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Seattle by David-Edward Hughes

A Mesmerizing 33 Variations at ArtsWest

Also see David's review of The Boys Next Door


Matthew Gilbert and Jody McCoy

Other than the title and author playwright Moisés Kaufman, the only tangible thing I knew about the fascinating drama 33 Variations, now in production at ArtsWest, was the fact that Jane Fonda had returned to the Broadway stage in it a few seasons back. Jane Fonda isn't in it at ArtsWest, as you probably have guessed, and she needn't be, as this rich and though-provoking work is scintillatingly well served by the strong local ensemble cast, directed with skill and subtlety by Christopher Zinovitch.

The play's title refers to an ambitious Ludwig van Beethoven project that consumed much of the latter life of the genius composer, most curiously insofar as it was based on a trivial piano piece by his undistinguished fellow composer Anton Diabelli. The tale of how this piece (wonderfully played live throughout the show by pianist Katie Koch) was created is interwoven with a poignant tale about Beethoven scholar and musicologist Dr. Katherine Brandt who travels to Germany to further research the work. Dr. Brandt has been diagnosed with ALS, which is accelerating, and which she must battle during her stay in Germany, just as Beethoven was battling progressive deafness during his creation of the variations. As her health flags she is supported and fortified by her loving but seemingly neglected daughter Clara; Mike Clark, Katherine's RN caregiver who becomes Clara's boyfriend; and German colleague Dr. Gertrude Ladenburger. Simultaneously, we witness Beethoven, with support from his associate Anton Schindler, enduring the trivial Anton Diabelli breathing down his neck to finish the variations. The indomitable Dr. Brandt and her daughter bond in a way they never had before as Katherine becomes more dependent and, with the support of her daughter, Mike and Gertrude, she discovers what has eluded her about the whys and wherefores of the 33 variations. Advancing ALS is not at the forefront of the play, but love and ultimate connection are key in this ultimately life-affirming tale.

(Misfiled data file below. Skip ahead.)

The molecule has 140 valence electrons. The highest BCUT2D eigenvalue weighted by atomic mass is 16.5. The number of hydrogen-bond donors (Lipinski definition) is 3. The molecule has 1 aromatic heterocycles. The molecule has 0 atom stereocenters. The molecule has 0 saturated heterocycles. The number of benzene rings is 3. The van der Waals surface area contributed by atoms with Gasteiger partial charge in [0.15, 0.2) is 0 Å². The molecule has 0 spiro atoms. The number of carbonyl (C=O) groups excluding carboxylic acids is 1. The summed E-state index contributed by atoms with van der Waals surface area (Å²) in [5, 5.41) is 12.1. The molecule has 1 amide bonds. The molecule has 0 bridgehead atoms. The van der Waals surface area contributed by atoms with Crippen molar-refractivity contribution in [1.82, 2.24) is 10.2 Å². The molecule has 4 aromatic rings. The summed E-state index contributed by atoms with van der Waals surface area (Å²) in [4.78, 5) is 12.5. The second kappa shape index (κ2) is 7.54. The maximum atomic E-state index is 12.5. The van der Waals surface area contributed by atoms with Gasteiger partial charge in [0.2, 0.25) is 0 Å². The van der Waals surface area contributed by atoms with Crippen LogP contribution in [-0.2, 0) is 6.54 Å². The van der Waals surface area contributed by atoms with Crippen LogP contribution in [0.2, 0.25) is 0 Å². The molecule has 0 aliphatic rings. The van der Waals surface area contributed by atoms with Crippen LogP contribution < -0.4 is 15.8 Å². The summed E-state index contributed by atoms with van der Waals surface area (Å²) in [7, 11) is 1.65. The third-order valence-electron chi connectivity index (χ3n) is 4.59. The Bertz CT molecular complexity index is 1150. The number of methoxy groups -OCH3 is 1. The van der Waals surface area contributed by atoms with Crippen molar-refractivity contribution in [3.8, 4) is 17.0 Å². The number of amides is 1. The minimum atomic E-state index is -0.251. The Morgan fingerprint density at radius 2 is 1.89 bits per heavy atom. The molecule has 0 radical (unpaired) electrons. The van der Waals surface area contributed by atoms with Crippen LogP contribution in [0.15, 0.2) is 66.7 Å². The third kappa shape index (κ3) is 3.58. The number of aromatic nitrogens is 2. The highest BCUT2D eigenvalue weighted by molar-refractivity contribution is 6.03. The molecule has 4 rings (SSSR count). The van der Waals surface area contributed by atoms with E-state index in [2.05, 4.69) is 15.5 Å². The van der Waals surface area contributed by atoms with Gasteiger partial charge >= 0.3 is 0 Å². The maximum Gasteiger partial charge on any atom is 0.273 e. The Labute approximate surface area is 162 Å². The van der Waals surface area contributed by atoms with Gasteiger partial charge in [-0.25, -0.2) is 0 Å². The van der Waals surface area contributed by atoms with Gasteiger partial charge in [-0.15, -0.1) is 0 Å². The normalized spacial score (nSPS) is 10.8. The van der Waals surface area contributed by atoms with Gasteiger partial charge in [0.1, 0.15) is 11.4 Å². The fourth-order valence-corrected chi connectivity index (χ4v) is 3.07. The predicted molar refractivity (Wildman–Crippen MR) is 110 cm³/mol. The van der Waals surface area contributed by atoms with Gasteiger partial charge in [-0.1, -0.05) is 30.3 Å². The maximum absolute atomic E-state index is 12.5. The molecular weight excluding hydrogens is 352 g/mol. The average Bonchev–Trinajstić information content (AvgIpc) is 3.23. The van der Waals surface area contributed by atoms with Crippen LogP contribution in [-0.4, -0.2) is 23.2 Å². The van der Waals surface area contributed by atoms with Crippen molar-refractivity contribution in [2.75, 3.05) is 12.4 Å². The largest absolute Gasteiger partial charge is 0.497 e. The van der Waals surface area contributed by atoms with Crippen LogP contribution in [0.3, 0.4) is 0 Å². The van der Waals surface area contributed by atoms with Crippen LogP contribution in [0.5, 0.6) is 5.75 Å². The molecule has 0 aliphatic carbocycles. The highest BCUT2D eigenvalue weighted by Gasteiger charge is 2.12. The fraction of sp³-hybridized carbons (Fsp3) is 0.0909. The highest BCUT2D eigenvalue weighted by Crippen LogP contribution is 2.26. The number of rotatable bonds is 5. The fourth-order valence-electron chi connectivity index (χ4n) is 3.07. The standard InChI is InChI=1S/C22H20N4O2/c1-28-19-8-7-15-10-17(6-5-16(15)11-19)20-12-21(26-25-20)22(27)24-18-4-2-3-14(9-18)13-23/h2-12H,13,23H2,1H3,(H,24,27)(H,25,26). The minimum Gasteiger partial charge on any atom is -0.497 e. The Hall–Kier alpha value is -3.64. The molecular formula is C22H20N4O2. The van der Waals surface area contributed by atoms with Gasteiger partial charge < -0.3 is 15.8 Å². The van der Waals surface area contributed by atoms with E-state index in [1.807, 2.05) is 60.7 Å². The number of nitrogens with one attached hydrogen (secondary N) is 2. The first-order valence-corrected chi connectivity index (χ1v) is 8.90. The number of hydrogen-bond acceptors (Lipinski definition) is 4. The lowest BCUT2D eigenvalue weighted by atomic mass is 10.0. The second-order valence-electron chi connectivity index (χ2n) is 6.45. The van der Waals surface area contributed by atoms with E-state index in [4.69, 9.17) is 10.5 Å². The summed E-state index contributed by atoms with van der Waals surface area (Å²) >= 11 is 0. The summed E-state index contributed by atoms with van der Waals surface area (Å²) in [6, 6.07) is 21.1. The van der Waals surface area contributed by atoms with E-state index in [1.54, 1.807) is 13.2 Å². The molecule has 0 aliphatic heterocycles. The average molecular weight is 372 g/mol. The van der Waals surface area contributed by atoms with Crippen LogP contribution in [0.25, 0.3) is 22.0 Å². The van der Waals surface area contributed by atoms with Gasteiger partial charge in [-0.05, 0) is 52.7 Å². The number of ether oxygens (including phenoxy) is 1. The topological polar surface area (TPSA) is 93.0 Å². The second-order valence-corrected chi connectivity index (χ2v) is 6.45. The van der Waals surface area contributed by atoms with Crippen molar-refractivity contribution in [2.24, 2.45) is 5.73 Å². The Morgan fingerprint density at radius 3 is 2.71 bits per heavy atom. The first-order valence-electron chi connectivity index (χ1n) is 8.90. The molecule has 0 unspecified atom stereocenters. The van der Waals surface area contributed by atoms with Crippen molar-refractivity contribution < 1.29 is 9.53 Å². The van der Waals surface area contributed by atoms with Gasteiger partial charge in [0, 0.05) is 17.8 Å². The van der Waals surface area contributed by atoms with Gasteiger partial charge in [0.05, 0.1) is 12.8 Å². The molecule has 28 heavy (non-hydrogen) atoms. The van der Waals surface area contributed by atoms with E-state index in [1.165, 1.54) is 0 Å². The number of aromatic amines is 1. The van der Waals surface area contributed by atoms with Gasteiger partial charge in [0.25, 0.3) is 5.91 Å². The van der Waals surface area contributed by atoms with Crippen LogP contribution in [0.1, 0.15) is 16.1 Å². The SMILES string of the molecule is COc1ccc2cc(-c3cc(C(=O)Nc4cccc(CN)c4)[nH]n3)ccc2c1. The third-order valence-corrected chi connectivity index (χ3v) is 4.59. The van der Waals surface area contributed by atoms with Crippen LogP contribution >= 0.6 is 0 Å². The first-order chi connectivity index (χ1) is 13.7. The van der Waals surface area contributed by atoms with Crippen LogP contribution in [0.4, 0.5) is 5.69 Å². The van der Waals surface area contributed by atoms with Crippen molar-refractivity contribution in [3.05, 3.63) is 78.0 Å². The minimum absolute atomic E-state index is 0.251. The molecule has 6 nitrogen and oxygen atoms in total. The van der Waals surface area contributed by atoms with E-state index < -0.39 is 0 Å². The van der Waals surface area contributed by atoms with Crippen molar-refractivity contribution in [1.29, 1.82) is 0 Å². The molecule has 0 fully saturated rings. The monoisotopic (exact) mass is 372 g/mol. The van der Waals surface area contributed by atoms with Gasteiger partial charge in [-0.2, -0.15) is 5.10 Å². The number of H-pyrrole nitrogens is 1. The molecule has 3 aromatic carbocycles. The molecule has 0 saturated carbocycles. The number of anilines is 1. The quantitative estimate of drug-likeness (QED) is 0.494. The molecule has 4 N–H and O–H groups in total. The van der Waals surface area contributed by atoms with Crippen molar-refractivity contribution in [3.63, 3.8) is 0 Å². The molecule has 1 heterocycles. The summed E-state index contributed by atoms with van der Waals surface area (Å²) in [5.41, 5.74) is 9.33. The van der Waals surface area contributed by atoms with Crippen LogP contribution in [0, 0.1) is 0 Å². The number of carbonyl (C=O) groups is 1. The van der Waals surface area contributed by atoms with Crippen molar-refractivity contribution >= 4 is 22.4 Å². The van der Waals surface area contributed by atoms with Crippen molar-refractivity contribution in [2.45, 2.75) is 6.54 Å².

Jody McCoy gives an enveloping powerhouse performance as Dr. Brandt, painting a self-sufficient and brilliant academic whose humanity expands as her body shrinks. Allison Standley as daughter Clara is captivating in her depiction of the grown child who must start becoming the parent, and Tyler Miller is warmly compassionate yet forceful as Mike. Matthew Gilbert has a virtuoso turn as the increasingly frustrated Beethoven, and finds a humanizing humor that helps us empathize with the legend. James Lyle is a dithering delight as Diabelli, Daniel Stoltenberg makes a wry observer of Schindler, and Ruth McCree creates a believable blend of European stolidity interwoven with affection as Dr. Ladenburger.

33 Variations concludes ArtsWest's 2012-2013 season on a very high note, giving us another Seattle premiere of a contemporary play by a distinguished Broadway playwright that Seattle otherwise might not have seen, and showcasing a bright company of local actors.

33 Variations runs through May 25, 2013, at Arts West, 4711 California Ave. SW, Seattle; (206 938-0339 or www.artswest.org)


Photo: Michael Brunk



- David Edward Hughes



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